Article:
If you drink coffee, chances are you’ve had the Brazilian kind. Being the world’s largest coffee producer and exporter for the last 150 years, Brazil supplies over a third of the global coffee supply.
Brazilian coffee is processed in three ways: dry, washed, and semi-washed. With dry processing, harvested coffee cherries are dried traditionally under the sun, whereas washed processing takes place when coffee cherries are pulped by machine to remove their outer skin.
The seeds with their mucilage (the flesh of the coffee fruit) are then fermented, which gives off the coffee’s unique flavour. Coffee cherries are pulped and the beans undergo two phases of drying.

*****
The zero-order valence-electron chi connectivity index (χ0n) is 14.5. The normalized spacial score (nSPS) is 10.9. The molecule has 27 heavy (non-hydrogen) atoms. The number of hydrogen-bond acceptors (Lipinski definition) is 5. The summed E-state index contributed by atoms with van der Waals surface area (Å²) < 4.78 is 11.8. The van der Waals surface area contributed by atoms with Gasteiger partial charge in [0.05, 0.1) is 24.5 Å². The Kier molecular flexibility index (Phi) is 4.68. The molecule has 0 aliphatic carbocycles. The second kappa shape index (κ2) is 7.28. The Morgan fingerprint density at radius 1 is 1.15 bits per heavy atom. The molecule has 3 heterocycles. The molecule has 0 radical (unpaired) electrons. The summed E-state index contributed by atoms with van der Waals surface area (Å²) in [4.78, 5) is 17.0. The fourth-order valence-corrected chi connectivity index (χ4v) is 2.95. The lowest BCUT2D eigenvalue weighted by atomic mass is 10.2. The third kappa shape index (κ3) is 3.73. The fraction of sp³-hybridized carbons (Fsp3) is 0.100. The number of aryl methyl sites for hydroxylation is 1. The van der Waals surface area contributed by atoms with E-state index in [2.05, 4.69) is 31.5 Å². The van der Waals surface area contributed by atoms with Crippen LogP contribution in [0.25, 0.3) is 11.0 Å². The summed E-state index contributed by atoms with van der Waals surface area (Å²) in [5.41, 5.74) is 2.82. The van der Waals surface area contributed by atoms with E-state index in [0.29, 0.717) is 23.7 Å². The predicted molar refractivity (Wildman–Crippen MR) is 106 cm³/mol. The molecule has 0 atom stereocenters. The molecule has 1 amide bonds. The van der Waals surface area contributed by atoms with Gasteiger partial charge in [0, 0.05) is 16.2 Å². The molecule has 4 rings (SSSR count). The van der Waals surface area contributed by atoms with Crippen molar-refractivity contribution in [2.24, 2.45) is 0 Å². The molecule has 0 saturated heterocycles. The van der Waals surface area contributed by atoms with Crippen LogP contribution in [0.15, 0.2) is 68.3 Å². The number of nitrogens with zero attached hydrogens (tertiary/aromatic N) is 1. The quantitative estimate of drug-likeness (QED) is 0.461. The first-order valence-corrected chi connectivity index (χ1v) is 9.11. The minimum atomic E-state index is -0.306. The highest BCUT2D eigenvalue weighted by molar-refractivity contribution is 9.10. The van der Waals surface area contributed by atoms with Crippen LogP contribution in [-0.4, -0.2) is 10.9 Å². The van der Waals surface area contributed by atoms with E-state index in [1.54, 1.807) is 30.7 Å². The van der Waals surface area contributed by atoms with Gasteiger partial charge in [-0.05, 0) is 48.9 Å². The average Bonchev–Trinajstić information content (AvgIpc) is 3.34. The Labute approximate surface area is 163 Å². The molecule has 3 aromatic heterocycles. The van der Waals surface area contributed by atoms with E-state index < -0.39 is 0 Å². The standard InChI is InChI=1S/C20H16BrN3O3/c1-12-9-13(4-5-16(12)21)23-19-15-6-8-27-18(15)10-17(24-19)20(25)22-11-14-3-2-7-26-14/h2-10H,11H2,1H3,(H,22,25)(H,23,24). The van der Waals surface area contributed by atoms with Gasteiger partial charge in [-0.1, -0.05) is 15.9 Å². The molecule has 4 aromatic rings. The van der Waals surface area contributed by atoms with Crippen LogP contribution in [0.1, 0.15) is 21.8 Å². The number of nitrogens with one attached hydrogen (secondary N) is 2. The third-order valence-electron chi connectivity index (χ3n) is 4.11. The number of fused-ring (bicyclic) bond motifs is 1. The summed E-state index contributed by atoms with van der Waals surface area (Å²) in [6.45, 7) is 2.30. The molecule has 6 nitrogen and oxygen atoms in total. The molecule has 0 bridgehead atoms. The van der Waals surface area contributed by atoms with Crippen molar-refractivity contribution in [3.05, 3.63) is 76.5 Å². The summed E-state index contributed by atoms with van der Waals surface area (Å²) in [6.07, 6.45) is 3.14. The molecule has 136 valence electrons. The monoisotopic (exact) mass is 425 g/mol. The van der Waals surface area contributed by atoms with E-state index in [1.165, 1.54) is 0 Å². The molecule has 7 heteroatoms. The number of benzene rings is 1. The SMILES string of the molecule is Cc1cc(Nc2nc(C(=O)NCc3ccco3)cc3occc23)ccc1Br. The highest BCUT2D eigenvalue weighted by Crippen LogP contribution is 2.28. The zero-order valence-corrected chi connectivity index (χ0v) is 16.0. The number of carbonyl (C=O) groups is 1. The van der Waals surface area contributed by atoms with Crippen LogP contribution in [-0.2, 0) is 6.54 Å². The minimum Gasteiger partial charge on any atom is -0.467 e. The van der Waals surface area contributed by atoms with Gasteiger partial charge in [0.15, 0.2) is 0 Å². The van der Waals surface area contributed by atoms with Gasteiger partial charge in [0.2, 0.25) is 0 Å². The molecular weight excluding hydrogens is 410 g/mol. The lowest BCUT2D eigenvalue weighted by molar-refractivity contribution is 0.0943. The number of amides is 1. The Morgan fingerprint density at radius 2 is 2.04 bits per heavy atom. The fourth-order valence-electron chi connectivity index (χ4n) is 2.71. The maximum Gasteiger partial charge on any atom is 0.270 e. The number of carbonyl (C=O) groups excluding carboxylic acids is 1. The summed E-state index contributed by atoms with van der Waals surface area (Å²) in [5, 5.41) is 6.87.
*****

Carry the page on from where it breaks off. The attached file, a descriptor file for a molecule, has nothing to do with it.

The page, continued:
Coffee connoisseurs would talk about Bourbon Santos, Brazil Cerrado and how Brazilian coffee is able to take dark roasts without turning overly bitter. The best Brazilian coffee has relatively low acidity and exhibits a nutty, chocolatey taste.
Mild strength with a full body. Nutty and smooth with low acidity.